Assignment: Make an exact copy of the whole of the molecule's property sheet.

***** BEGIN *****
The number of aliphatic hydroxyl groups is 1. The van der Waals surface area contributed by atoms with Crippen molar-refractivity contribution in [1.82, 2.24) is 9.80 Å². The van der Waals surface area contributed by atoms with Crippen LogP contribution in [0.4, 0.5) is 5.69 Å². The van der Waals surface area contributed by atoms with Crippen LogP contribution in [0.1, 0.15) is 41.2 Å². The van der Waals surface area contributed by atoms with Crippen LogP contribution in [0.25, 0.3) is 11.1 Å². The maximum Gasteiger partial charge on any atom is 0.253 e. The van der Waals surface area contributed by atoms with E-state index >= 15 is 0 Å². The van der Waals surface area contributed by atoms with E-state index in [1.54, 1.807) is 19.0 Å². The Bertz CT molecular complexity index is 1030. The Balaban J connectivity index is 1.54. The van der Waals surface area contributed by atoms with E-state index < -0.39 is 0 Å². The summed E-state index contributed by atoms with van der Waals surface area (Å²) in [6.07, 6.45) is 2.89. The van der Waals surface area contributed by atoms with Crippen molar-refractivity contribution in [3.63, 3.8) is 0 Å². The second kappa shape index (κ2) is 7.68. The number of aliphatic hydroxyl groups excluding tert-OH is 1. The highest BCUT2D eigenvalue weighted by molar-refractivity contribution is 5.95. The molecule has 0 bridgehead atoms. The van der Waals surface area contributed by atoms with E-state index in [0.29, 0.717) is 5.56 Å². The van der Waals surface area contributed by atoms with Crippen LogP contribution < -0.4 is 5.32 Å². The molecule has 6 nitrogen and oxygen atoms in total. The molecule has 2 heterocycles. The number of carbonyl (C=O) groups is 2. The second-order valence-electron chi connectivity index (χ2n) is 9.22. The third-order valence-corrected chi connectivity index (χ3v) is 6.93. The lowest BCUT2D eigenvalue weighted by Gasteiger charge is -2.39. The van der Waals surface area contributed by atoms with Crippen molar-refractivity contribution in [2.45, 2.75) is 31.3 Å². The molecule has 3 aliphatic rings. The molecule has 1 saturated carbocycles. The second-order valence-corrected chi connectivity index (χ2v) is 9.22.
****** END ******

The number of aliphatic hydroxyl groups is 1. The van der Waals surface area contributed by atoms with Crippen molar-refractivity contribution in [1.82, 2.24) is 9.80 Å². The van der Waals surface area contributed by atoms with Crippen LogP contribution in [0.4, 0.5) is 5.69 Å². The van der Waals surface area contributed by atoms with Crippen LogP contribution in [0.1, 0.15) is 41.2 Å². The van der Waals surface area contributed by atoms with Crippen LogP contribution in [0.25, 0.3) is 11.1 Å². The maximum Gasteiger partial charge on any atom is 0.253 e. The van der Waals surface area contributed by atoms with E-state index >= 15 is 0 Å². The van der Waals surface area contributed by atoms with E-state index in [1.54, 1.807) is 19.0 Å². The Bertz CT molecular complexity index is 1030. The Balaban J connectivity index is 1.54. The van der Waals surface area contributed by atoms with E-state index < -0.39 is 0 Å². The summed E-state index contributed by atoms with van der Waals surface area (Å²) in [6.07, 6.45) is 2.89. The van der Waals surface area contributed by atoms with Crippen molar-refractivity contribution in [3.63, 3.8) is 0 Å². The second kappa shape index (κ2) is 7.68. The number of aliphatic hydroxyl groups excluding tert-OH is 1. The highest BCUT2D eigenvalue weighted by molar-refractivity contribution is 5.95. The molecule has 0 bridgehead atoms. The van der Waals surface area contributed by atoms with E-state index in [0.29, 0.717) is 5.56 Å². The van der Waals surface area contributed by atoms with Crippen LogP contribution < -0.4 is 5.32 Å². The molecule has 6 nitrogen and oxygen atoms in total. The molecule has 2 heterocycles. The number of carbonyl (C=O) groups is 2. The second-order valence-electron chi connectivity index (χ2n) is 9.22. The third-order valence-corrected chi connectivity index (χ3v) is 6.93. The lowest BCUT2D eigenvalue weighted by Gasteiger charge is -2.39. The van der Waals surface area contributed by atoms with Crippen molar-refractivity contribution in [2.45, 2.75) is 31.3 Å². The molecule has 3 aliphatic rings. The molecule has 1 saturated carbocycles. The second-order valence-corrected chi connectivity index (χ2v) is 9.22.